by Jacob Fasig
If you recruit volunteers to just show up, then you can’t be mad when everyone leaves the church when the event is over, leaving you to clean and tidy up after the tornado of activity that just flew through the building.
The mind-blowing notion: if volunteers have no idea what they are supposed to be doing…they won’t do it! In our ministry there have been plenty of times where a pack of youth have walked right past one of our volunteers to leave the church building during a youth activity, and the adults did NOTHING! Seriously, I think they even talked to them before they left and told them to “have a good night.”
They let a pack of youth walk out to do God knows what downtown, with the parents under the impression that their kids are at church all night. I wish I could pull the adults to the side and blame them for not doing their job as clear-headed adults, but let’s be honest: it’s my fault. They didn’t know that part of their job was to keep youth on the third floor, nor did they know that they had the power to stop them.
Job descriptions give power
Sure job descriptions clue in clueless adults to the job they have signed up for, but they also empower. I get approached all the time with “what should I do” scenarios. If a youth smarts off to me or disrupts class…If a group of youth ignores me or walks past me to go where they are not allowed…”What should I do?”
Thus begins my “you have the power” speech. We must empower our volunteers with the power to do their job and to not feel limited. Sure, there are times when I have to be called in (which involves a very one sided conversation with the students), but most of the time after empowering the volunteer, they handle the problem. In fact the more problems that the volunteer can handle the better, because this gives them authority with the group they serve.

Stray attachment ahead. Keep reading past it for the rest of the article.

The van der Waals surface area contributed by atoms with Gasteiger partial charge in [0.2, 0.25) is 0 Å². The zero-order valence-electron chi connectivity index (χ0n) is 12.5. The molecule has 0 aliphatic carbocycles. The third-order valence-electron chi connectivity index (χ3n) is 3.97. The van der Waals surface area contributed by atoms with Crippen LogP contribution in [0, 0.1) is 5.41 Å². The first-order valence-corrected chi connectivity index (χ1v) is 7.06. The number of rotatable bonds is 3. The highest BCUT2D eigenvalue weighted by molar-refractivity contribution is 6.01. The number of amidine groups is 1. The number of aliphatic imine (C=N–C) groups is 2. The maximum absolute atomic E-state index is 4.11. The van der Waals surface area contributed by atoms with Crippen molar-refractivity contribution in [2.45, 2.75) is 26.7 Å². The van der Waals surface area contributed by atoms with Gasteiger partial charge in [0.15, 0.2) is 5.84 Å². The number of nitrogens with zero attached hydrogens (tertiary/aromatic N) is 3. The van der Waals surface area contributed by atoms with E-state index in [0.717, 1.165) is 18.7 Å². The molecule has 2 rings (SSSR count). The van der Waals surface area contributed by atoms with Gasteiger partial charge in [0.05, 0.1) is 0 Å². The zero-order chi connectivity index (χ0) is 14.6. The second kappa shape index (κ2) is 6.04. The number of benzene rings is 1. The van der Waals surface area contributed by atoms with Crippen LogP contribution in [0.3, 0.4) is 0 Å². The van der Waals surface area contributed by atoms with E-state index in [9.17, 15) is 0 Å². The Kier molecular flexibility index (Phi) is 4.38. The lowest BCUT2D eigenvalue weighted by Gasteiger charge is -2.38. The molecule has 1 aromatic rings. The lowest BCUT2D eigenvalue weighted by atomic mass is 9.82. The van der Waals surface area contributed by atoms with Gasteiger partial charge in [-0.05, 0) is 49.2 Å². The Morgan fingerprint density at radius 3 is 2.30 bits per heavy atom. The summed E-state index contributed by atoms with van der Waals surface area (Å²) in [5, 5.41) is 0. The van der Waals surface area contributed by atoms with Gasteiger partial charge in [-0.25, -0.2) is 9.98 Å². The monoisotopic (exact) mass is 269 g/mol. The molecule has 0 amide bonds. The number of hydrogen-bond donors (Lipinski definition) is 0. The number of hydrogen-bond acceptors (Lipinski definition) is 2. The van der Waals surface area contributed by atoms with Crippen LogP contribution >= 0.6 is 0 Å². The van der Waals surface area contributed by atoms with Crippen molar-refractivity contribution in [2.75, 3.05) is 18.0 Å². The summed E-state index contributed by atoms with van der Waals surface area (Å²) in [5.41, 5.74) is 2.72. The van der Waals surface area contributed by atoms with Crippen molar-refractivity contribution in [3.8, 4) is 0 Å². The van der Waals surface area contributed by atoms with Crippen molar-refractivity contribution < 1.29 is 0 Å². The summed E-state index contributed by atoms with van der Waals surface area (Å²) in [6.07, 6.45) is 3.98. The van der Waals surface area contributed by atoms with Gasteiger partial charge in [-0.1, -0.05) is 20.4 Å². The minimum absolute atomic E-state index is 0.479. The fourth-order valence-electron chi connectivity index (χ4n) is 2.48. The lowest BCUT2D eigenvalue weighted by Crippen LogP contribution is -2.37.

Youth are scary and create anxiety within people. They push you and push you more to see if you really mean what you say. They want to see if you care enough to love them with discipline. Don’t wait to empower your adults when they are ready to walk out the door because things have gotten out of control. Empower them from the beginning. Remind them that they have the authority in the room. They are in control and they have all the power they need in Christ Jesus for any and all circumstances. Better yet, write it into their job description that they, on the power of God’s Holy Spirit, can take healthy action to be the authority you need them to be in the youth ministry.
Jacob Fasig is a veteran youth minister who currently works for McKendree UMC. He is married to Allison and they have two daughters, Zoe and Eve.